Furthermore, Citigroup has recently noticed an interesting relationship between the 10-year Treasury/Bund spread and the term premium implied by the NY Fed’s model.
What can be noticed from the above chart is that when the spread between American yields and German ones widens, the implied “term premium” appears smaller, and vice versa. The main reason why this is likely to happen is that higher US yields attract foreign inflows that then compress the “term premium” along the yield curve. From this point of view, investors should prefer longer maturities for US Treasuries.
Accounting for the Future
In fact, although the current divergences in the monetary policy between the Fed and the ECB are probably not going to last for a long time (as the ECB has also started tapering down by reducing the pace of its monthly repurchases), in the next months these are going to progressively increase foreign inflows that will compress the term premiums embedded in long-term US Treasuries.
Therefore, if interest rates increase – and this is what the market believes with a 98% probability – the back-end yields should increase relatively less than the front-end ones, at least in the short term. For this reason, long-only investors can preserve more value by reallocating part of their US Treasury bond portfolios from a lower to a higher duration-based “bucket”.
Moreover, given the narrow difference between the implied 5-year and 10-year “term premiums” suggests investors get little compensation for the danger that inflation might accelerate significantly over time, it makes sense for investors to prefer 5-year rather than 10-year bonds on a relative basis.
Finally, as discussed above, the term premium seems to be mostly linked to changes in the uncertainty about inflation forecasts. Since US inflation is expected to pick up quickly and significantly in the coming months, investors who are considering taking long positions in medium/long-term US bonds should seek some hedges against inflation.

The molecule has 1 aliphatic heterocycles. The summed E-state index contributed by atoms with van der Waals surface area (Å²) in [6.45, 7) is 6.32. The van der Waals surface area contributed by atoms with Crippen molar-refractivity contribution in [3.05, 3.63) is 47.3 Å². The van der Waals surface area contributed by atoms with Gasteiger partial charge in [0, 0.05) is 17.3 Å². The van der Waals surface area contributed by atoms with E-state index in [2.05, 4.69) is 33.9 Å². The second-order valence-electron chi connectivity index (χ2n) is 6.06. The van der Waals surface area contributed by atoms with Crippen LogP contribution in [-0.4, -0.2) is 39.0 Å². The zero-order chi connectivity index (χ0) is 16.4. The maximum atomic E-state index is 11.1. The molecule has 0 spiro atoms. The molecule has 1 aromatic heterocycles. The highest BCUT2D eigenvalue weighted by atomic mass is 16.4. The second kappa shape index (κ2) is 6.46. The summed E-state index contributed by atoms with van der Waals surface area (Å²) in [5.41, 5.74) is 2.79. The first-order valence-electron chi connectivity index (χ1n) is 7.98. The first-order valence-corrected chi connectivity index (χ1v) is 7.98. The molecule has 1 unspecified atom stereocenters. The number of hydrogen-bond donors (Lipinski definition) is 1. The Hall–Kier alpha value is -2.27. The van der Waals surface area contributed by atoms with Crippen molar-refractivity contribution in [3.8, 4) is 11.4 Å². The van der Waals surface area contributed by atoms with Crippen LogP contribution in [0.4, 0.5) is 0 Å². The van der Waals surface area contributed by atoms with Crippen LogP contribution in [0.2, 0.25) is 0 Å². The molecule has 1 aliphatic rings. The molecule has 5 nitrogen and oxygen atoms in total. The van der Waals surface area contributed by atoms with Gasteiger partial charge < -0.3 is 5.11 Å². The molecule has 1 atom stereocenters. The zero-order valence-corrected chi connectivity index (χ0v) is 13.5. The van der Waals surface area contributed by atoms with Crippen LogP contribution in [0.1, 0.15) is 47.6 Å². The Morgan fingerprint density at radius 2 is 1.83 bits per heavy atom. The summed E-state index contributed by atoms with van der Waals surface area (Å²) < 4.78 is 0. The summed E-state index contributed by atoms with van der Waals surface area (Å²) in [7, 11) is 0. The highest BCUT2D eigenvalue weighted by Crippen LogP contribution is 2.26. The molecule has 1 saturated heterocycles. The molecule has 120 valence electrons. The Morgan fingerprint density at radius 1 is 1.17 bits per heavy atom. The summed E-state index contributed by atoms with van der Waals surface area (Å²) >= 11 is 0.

This point becomes even more important if one considers that back-end yields are generally more reactive to changes in inflation expectations, while front-end yields tend to be more dependent on the short-term effects of the Fed’s monetary policies. As a consequence, medium/long-term TIPS can represent a reasonable investment for many institutional investors at the moment.
How to React
There are several strategies investors can follow in order to reallocate part of their bond portfolios to higher-duration securities. Possibly the most adequate in an environment of increasing interest rates are the barbell and the bond ladders.
The barbell is a buy-and-hold strategy in which money is invested in a combination of short-term and long-term bonds: as the short-term bonds mature, investors reinvest to take advantage of market opportunities while the long-term bonds provide attractive coupon rates.
Alternatively, the “bond ladders” is a strategy that is perhaps even more efficient in the current market environment. Laddered bond portfolios are invested equally in bonds maturing periodically, usually every year. As the bonds mature, money is reinvested to maintain the maturity ladder. However, what makes this strategy unique is that maturing short-term bonds are reinvested in bonds at the ladder’s long end, which typically offers higher yields. This can clearly be an advantage with rising interest rates.
Long-only institutional investors can still play strategically in a rising interest rates environment, too, and, eventually, even add value to their bond portfolios through spread trades along the yield curve together with appropriate hedges, especially against inflation risk.